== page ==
By KEITH PUARIA
SCHOOLBOYS rugby union is set to return to the paddocks, out of hibernation from a little more than a decade ago.
The programme, known to have unearthed some of the most gifted rugby players to ever put on a Pukpuk jumper, is currently work-in-progress, ahead of the start of the next season.
Schoolboy rugby will come in line with PNGRFUs plans for concentrated junior development, which will also run hand-in-hand with the return of 2006 concept, Mangi Rugby.
The re-establishment of the junior programme in schools comes with the union’s focus on developing rugby in the country from the junior level, with a vision to eventually have the PNG version of Australia’s Walla Rugby, Pukpuk Rugby going then, with the lower age divisions of eight and 12 years.
Speaking to The National yesterday, Billy Rapilla, one of PNG rugby’s finds of the 1980s and 1990s schoolboy programme, confirmed that about eight schools had shown interest in the initiative and a format is being put together before any final decisions would be made.
Rapilla hinted that the format would involve the age groups of 14, 16, and 18 years old, in both schoolboy and Mangi rugby programmes.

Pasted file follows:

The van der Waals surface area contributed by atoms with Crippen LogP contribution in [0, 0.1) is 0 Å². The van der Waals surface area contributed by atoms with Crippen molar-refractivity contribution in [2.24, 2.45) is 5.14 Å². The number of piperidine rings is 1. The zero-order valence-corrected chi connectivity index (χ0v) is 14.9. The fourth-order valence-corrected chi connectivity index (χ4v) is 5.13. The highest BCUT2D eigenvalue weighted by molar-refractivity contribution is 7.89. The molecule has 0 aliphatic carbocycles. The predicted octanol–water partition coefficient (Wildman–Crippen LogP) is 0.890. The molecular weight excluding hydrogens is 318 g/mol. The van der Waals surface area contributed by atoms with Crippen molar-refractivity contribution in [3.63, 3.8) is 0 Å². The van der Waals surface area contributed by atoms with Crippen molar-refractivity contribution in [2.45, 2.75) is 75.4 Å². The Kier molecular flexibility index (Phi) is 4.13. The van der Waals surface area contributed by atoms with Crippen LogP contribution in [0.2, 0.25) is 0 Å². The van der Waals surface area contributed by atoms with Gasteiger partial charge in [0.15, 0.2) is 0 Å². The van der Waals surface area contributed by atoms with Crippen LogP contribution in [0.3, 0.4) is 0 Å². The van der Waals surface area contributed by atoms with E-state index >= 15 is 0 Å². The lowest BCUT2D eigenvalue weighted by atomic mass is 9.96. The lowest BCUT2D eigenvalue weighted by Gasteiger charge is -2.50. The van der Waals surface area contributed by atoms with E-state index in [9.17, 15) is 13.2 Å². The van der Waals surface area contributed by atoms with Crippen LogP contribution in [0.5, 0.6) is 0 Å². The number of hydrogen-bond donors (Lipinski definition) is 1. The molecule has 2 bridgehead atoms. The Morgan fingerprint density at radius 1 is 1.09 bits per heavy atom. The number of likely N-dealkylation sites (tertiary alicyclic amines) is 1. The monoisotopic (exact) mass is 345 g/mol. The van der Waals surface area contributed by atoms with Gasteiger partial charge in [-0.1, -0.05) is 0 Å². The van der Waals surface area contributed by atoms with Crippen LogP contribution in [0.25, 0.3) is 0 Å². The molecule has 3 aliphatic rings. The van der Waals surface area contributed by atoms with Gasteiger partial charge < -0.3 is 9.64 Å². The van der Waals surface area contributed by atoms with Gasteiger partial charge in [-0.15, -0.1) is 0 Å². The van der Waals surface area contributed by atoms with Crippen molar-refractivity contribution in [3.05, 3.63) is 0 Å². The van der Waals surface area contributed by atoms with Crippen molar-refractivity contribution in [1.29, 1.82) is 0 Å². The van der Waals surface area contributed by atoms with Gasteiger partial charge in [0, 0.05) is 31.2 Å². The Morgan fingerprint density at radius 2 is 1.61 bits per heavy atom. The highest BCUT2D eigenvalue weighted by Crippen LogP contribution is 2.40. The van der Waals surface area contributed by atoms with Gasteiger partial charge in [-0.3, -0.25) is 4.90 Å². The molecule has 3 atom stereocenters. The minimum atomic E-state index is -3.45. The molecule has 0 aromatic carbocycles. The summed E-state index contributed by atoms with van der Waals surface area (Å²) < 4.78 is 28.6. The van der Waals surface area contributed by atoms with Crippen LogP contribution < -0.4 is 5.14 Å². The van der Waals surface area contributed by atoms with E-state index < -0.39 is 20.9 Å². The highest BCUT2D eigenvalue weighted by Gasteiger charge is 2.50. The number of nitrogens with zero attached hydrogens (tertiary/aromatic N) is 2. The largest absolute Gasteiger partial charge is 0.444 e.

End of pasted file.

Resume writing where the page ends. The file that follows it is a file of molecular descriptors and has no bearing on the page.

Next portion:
The return of Mangi rugby will, however, be targeted more at developing juniors at the rural areas within the city first, and eventually reaching out to the outside centres.
This will be aimed at the settlement children, who not in school or living on the city fringes.
Both developments will also utilise senior players in the technical areas of the game like refereeing and coaching.
Discussions are currently in progress with the proper and interested parties, before the programme starts.
Mangi rugby has already been earmarked to commence in February.
Meanwhile, U20 squads in Port Moresby and Lae will trial over the weekend, for their own squads to the final trial next Jan 30.
A 35-man squad will be selected then to travel to Moscow, Russia, for the International Rugby Board Junior World Cup.